A two-member committee is viewed as untenable, so the silver fix will officially end next month with a number of bids being submitted to the London Bullion Market Association (LBMA), the body overseeing gold and silver fixes, to take over the job.

Lead contender for the silver pricing job is a joint venture of the big US commodity-trading organisation, CME Group (which owns the Chicago Board of Trade), and the financial information specialist, Thomson Reuters.

For most investors in gold the morning and afternoon London fix is largely irrelevant, with prices from open markets such as those in Chicago, New York, Tokyo and Shanghai setting the price for the metal.

The fix itself acts as a benchmark and is viewed as being a more accurate pricing mechanism for big owners of gold because it is based on physical gold trading (the bars really do change hands, in a vault, at least) rather than buy and sell quotes.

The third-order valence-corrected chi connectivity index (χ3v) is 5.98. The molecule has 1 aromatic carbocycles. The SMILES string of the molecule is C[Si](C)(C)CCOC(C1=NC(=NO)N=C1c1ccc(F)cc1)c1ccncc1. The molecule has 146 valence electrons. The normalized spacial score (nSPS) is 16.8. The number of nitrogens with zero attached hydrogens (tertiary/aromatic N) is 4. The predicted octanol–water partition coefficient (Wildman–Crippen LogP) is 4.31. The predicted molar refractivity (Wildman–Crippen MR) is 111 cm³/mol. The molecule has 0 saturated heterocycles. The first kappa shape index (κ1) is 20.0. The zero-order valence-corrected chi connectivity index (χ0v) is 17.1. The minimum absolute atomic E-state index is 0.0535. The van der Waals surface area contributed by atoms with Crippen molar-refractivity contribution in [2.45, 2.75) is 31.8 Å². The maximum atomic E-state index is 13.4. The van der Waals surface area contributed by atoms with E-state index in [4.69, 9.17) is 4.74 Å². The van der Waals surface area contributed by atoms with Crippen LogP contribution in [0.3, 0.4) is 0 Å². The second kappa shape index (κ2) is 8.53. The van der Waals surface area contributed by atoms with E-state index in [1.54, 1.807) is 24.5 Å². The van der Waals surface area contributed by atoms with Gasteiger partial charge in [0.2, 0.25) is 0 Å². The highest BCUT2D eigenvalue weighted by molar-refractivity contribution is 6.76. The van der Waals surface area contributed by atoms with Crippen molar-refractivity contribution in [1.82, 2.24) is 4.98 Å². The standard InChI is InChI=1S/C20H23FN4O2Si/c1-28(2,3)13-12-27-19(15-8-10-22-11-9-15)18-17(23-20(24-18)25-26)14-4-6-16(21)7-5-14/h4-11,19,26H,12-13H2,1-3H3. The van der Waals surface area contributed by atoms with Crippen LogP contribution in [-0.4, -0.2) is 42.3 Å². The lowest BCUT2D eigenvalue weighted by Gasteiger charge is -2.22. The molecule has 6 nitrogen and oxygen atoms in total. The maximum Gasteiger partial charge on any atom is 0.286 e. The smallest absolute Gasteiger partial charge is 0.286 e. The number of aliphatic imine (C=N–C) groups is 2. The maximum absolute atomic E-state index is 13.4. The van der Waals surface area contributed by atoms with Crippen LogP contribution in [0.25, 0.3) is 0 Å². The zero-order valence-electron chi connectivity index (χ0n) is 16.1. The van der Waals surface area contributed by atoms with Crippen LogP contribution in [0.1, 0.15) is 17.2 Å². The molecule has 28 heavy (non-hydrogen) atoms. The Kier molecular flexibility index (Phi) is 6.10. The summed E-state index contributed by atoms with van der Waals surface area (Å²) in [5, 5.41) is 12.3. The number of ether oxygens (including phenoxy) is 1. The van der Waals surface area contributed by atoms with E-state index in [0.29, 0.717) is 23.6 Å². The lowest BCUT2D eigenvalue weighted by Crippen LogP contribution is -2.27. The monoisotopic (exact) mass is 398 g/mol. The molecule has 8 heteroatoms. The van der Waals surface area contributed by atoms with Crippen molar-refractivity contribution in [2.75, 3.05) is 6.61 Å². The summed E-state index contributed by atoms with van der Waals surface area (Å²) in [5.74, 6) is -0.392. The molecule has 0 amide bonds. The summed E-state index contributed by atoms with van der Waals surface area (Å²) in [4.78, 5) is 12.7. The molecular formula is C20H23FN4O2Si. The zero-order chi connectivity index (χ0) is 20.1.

The fix is also seen as a very flexible system, with bank members able to alter the price they are prepared to buy (or sell) gold at during the meeting and after they have been able to judge the mood and intentions of other members of the fixing committee.

Time, high-speed communications, and a few untrustworthy participants have led to doubts being raised about the process of fixing the price of commodities such as gold and silver, and for money in the case of LIBOR.